Dejected soccer star Landon Donovan thought he was good enough to play in the 2014 World Cup, and perhaps even start, he told reporters Saturday in Carson.

When asked if he thought coach Jurgen Klinsmann's controversial decision was personal, Donovan said:

"I think if I'm being judged based solely on what happened in camp, then I absolutely deserved to be going to Brazil."

Donovan spoke to a group of reporters a day before his Los Angeles Galaxy was scheduled to play host to the Philadelphia Union in Major League Soccer action Sunday.

Donovan, 32, sounded as if he didn't understand Klinsmann's reasoning for passing him over.

"I think I was at least as good as everybody else in camp," Donovan said. "I think you guys that know me well know I'm pretty honest when it comes to my assessment. When I say I don't play well, I didn't play well. When I say I played well, I think I played well. I think I trained and played very well in camp. I think I was one of the better players. If I had gone in and thought I didn't deserve it, I can live with that. But that's not the case here."

Klinsmann had said Friday that Donovan performed well in camp but that other players were a "step ahead" of him.

Klinsmann, who announced the 23-player roster Thursday, has not provided detailed reasons why he left Donovan off the team that heads to Brazil in two weeks.


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Donovan is the United States' all-time leading scorer with 57 goals in 156 appearances. He also has an American-record five World Cup goals. But Klinsmann said players were evaluated only for their current condition. Donovan has not scored in seven appearances with the Galaxy this season.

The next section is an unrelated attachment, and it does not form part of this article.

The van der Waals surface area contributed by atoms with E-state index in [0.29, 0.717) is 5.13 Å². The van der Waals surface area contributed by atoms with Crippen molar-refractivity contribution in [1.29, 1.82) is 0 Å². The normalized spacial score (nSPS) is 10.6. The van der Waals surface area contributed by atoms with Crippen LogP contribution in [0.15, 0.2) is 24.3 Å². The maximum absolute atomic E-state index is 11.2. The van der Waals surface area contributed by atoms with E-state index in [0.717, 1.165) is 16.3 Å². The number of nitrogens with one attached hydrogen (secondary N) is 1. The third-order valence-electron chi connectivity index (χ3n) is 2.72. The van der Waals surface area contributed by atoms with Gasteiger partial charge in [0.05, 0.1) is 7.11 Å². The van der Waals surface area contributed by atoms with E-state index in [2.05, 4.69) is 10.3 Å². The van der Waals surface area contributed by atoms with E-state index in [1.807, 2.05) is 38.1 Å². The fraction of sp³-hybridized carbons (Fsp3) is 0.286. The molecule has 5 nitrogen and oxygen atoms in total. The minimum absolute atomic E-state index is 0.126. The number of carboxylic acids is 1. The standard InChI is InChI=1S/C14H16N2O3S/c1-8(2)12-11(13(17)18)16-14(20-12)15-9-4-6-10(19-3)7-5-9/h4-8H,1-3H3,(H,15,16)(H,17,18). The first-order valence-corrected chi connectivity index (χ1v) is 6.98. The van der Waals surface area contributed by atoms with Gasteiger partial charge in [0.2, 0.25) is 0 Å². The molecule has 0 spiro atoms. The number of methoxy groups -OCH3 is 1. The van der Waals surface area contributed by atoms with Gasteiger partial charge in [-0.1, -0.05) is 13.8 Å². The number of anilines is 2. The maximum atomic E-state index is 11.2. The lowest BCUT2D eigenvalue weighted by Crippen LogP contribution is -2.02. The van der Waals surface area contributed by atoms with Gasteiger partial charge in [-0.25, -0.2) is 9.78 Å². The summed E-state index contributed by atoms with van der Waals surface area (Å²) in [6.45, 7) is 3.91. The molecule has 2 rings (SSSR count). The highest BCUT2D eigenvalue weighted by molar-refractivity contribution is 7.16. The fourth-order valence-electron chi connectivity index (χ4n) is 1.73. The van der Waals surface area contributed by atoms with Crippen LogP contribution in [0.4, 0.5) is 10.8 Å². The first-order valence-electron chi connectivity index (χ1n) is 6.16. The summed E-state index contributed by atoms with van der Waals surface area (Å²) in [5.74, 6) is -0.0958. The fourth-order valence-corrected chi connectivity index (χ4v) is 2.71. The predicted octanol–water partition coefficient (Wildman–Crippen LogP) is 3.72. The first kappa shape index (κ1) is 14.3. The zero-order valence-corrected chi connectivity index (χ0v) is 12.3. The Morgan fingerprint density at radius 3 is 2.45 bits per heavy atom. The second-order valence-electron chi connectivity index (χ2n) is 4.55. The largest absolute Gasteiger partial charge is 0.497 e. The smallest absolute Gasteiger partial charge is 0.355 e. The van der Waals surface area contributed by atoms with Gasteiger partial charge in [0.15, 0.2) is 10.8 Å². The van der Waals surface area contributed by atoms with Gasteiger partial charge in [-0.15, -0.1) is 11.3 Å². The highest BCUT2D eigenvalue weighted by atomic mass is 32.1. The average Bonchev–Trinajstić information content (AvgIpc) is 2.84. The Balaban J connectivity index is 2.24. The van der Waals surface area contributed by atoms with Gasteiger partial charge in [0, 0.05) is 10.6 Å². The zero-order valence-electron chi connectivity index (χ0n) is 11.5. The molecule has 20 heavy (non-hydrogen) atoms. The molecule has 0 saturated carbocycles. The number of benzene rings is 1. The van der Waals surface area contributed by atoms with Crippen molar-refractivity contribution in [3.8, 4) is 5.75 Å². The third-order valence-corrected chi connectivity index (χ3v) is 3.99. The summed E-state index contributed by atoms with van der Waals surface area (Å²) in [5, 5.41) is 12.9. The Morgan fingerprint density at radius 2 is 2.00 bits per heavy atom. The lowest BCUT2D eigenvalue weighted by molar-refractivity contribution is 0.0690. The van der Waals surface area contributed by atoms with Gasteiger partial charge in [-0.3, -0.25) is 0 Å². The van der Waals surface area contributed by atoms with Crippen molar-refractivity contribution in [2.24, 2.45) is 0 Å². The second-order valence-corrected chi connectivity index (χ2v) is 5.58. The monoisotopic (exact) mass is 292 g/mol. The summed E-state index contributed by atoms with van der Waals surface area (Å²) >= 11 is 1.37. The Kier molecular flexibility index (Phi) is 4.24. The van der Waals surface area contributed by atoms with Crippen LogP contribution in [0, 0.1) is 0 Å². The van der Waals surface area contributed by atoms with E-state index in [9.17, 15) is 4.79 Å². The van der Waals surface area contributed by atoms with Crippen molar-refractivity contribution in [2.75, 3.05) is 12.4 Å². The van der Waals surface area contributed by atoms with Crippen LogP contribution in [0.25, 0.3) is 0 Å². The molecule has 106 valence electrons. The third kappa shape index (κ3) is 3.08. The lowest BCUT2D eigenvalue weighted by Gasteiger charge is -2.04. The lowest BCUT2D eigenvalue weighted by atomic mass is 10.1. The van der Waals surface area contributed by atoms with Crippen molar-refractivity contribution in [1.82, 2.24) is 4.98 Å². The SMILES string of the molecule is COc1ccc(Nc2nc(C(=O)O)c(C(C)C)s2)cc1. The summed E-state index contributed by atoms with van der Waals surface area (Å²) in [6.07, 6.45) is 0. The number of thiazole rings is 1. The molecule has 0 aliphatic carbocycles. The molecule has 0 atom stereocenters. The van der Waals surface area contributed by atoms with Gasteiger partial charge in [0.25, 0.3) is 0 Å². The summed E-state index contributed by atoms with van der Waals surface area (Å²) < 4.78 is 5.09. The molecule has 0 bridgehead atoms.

"Based on my performances leading up to camp, based on my preparations for the camp, based on my fitness, based on my workload, based on the way I trained and played in camp, I not only thought I was a part of the 23, I thought I was in contention to be starting," Donovan said.

However, the face of American soccer for the past decade, a former Earthquakes star, said he is not angry over missing a chance to play in his fourth World Cup.

"I'm disappointed," he said. "I'm sad. I'm human, and I wanted to go. I really wanted to go. I'm at peace with it. I respect the decision. I just feel in my heart that I deserved to be there. That's the pill that's hardest to swallow."

Donovan said an outpouring of support across the United States has helped him realize the impact he has had on American soccer during 14 years on the national team.

"I've spend most of my adult life and the majority of my life in general dedicating myself to this sport in this country and representing my country," he told reporters. "I was really looking forward to the opportunity of playing in another World Cup and helping this team. Having been in camp for 10 days, I really thought I was going to contribute in a real big way, probably bigger than I expected to at first. From that standpoint, I think it's disappointing. I think every one of my teammates would probably echo the same words."

But the player and coach have had differences since 2009 when Klinsmann acquired Donovan on loan for Bayern Munich of the Bundesliga.

The relationship apparently soured further when Donovan took a three-month hiatus early last year instead of playing in a World Cup qualifying game in Honduras. Donovan talked openly about needing a break to rediscover his passion for soccer.

Donovan said his comments Saturday would be his final words on being left off the World Cup roster.

TUESDAY'S EXHIBITION
U.S. men's national team vs. Azerbaijan, at Candlestick Park, 7 p.m. ESPN2